Patients <70 kg or unable to tolerate higher dosing regimen: 0.5 mg twice daily given on post-operative day 3, followed by 0.5 mg once daily for 1 month (Imazio 2010a).

Regimens without loading dose:

Patients ≥70 kg: 0.5 mg twice daily initiated 48 to 72 hours prior to surgery and continued for 1 month (Imazio 2014b).

Patients <70 kg: 0.5 mg once daily initiated 48 to 72 hours prior to surgery and continued for 1 month (Imazio 2014b).

Dosage adjustment for concomitant therapy with CYP3A4 or P-glycoprotein (P-gp) inhibitors: Note: Colcrys labeling recommends dosage adjustments in patients receiving CYP3A4 or P-gp inhibitors up to 14 days prior to initiation of colchicine. Treatment of gout flare with colchicine is not recommended in patients receiving prophylactic colchicine and CYP3A4 inhibitors.

Coadministration of strong CYP3A4 inhibitor (eg, atazanavir, clarithromycin, darunavir/ritonavir, indinavir, itraconazole, ketoconazole, lopinavir/ritonavir, nefazodone, nelfinavir, ritonavir, saquinavir, telithromycin, tipranavir/ritonavir):

FMF: Maximum dose: 0.6 mg daily (0.3 mg twice daily)

Gout prophylaxis:

US labeling:

Colcrys:

If original dose is 0.6 mg twice daily, adjust dose to 0.3 mg once daily

If original dose is 0.6 mg once daily, adjust dose to 0.3 mg every other day

Mitigare: Avoid concomitant use; if coadministration is necessary, reduce daily dosage or dose frequency and monitor closely.

Canadian labeling:

If original dose is 0.6 mg twice daily, adjust dose to 0.3 mg once daily

If original dose is 0.6 mg once daily, adjust dose to 0.3 mg every other day

Gout flare treatment:

US labeling: Initial: 0.6 mg, followed in 1 hour by a single dose of 0.3 mg; do not repeat for at least 3 days

Canadian labeling: Initial: 0.6 mg, followed in 1 hour by a single dose of 0.3 mg; do not repeat for at least 3 days

Coadministration of moderate CYP3A4 inhibitor (eg, aprepitant, diltiazem, erythromycin, fluconazole, fosamprenavir, grapefruit juice, verapamil):

FMF: Maximum dose: 1.2 mg daily (0.6 mg twice daily)

Gout prophylaxis:

US labeling:

Colcrys:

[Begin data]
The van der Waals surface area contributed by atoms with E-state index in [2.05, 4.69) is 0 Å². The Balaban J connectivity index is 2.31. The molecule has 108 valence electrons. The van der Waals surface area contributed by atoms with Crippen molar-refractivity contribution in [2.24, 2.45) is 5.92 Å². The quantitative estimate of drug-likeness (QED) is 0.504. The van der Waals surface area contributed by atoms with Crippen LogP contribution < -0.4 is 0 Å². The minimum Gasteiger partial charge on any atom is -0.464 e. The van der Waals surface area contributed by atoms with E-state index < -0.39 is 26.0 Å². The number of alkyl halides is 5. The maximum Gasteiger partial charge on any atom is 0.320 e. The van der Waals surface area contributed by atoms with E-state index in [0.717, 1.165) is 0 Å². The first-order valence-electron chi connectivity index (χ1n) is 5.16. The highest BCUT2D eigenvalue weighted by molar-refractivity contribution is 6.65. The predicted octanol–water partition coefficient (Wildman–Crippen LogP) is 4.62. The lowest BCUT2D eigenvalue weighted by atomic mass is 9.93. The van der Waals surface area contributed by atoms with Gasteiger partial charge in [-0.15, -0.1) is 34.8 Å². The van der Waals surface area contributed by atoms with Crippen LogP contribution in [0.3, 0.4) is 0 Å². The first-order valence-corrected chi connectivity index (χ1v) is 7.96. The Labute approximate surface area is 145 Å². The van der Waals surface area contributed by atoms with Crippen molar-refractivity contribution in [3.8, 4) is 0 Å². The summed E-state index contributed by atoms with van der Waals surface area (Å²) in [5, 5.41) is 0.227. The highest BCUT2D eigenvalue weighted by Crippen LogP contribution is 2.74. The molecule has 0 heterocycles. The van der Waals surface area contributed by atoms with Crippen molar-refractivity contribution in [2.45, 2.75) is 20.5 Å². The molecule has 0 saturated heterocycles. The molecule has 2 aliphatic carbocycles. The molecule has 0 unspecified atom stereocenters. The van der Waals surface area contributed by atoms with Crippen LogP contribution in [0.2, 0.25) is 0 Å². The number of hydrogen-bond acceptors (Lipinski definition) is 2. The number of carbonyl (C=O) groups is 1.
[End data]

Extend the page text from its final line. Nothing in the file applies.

If original dose is 0.6 mg twice daily, adjust dose to 0.3 mg twice daily or 0.6 mg once daily

If original dose is 0.6 mg once daily, adjust dose to 0.3 mg once daily

Mitigare: Avoid concomitant use; if coadministration is necessary, reduce daily dosage or dose frequency and monitor closely.

Canadian labeling:

If original dose is 0.6 mg twice daily, adjust dose to 0.3 mg twice daily or 0.6 mg once daily

If original dose is 0.6 mg once daily, adjust dose to 0.3 mg once daily

Gout flare treatment: 1.2 mg as a single dose; do not repeat for at least 3 days

Coadministration of P-gp inhibitor (eg, cyclosporine, ranolazine):

FMF: Maximum dose: 0.6 mg daily (0.3 mg twice daily)

Gout prophylaxis:

US labeling:

Colcrys:

If original dose is 0.6 mg twice daily, adjust dose to 0.3 mg once daily

If original dose is 0.6 mg once daily, adjust dose to 0.3 mg every other day

Mitigare: Avoid concomitant use; if coadministration is necessary, reduce daily dosage or dose frequency and monitor closely.

Canadian labeling:

If original dose is 0.6 mg twice daily, adjust dose to 0.3 mg once daily

If original dose is 0.6 mg once daily, adjust dose to 0.3 mg every other day

Gout flare treatment: Initial: 0.6 mg as a single dose; do not repeat for at least 3 days

Dosing: Geriatric

Use caution; reduce prophylactic daily dose by 50% in individuals >70 years (Terkeltaub 2009)

Dosing: Pediatric

Familial Mediterranean fever (FMF): Oral:

US labeling: Colcrys only:

Children 4 to 6 years: 0.3 to 1.8 mg daily in 1 to 2 divided doses

Children 6 to 12 years: 0.9 to 1.8 mg daily in 1 to 2 divided doses